Carolyn Chapman served from 2017–2019 as the deputy chair of the CompAC Infectious Disease committee, one of the Compassionate Use Advisory Committees (CompAC). CompAC is comprised of external expert panels of physicians, bioethicists, and patient representatives formed by the NYU School of Medicine in collaboration with Janssen Pharmaceuticals. CompAC advises Janssen about requests for compassionate use of (expanded access to) its investigational medicines. NYU receives administrative funding from Janssen to facilitate CompAC; money goes to the Division of Medical Ethics to support committee infrastructure. Chapman's salary was partially funded by this support. The Division of Medical Ethics also has a grant from WIRB/WCG to provide ethics education as part of an international research ethics fellows program. Chapman is the coordinator of the NYU component of this program. She is compensated for this work. She has also provided paid advisory services to GE2P2 Advisory Services as an independent contractor.

Alison Bateman‐House serves as an unpaid chair and an unpaid committee member for CompAC. She is an associate fellow of the GE2P2 Global Foundation and a member of its Independent Bioethics Advisory Committee (IBAC). IBAC provides bioethical consultative services to commercial and other biopharma organizations on clinical trials, expanded access programs for investigational medicines and therapies, and in other areas. Bateman‐House has accepted funds to cover travel expenses from the American Association for Cancer Research, Biogen, the European Organization for the Research and Treatment of Cancer, Johnson & Johnson, and the Reagan‐Udall Foundation for the FDA and speaking fees from the Amyloidosis Research Consortium and the Sturge‐Weber Foundation. She receives payment for work on a data safety monitoring committee for a clinical trial sponsored by the National Eye Institute. She has served as an unpaid advisor to numerous pharmaceutical and biotech companies, patient advocacy groups, and health policy organizations with regard to preapproval access to investigational medical products.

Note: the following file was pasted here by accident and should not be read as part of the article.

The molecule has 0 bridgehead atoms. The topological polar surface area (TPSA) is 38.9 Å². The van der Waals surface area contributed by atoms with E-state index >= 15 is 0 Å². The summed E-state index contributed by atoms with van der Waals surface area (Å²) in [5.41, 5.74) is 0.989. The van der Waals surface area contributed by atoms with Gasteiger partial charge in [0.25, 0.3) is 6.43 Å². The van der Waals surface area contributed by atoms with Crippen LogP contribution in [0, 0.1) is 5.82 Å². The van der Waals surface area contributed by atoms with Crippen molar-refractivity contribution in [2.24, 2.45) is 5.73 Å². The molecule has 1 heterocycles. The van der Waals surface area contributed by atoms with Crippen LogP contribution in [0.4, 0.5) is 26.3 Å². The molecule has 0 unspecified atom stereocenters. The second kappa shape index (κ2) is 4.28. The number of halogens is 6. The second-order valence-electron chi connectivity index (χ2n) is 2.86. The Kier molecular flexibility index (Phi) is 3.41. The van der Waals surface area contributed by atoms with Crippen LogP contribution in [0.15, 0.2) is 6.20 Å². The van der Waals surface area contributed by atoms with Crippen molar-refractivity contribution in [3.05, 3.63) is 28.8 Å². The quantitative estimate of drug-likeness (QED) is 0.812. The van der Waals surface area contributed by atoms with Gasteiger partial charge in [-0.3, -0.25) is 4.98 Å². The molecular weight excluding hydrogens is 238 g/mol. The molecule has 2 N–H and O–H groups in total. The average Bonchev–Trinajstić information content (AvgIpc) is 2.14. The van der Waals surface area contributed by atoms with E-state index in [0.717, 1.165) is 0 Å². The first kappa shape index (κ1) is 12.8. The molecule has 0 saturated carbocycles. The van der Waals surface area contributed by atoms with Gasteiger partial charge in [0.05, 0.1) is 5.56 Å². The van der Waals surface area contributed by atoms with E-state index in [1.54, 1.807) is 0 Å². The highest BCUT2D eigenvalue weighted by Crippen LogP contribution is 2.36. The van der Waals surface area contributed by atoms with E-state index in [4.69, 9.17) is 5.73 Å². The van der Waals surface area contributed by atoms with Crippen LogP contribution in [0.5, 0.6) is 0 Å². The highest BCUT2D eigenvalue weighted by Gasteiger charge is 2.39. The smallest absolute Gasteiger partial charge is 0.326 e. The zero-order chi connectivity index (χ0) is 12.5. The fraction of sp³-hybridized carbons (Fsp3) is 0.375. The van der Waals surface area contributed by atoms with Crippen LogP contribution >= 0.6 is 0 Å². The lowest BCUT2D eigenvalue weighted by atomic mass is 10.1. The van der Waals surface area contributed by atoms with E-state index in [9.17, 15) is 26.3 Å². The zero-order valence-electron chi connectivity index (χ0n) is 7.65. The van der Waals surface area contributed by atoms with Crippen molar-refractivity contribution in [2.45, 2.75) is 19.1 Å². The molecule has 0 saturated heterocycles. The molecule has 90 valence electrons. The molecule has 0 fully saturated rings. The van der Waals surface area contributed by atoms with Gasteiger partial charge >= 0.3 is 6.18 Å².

Thanks to everyone who took the time to review manuscripts for Ethics & Human Research over the last year. The peer review process is integral to helping improve the quality and integrity of scholarly research.

Individuals interested in being included on a list of potential reviewers for the journal should contact the editor, Karen J. Maschke, at [email protected], identifying their areas of expertise.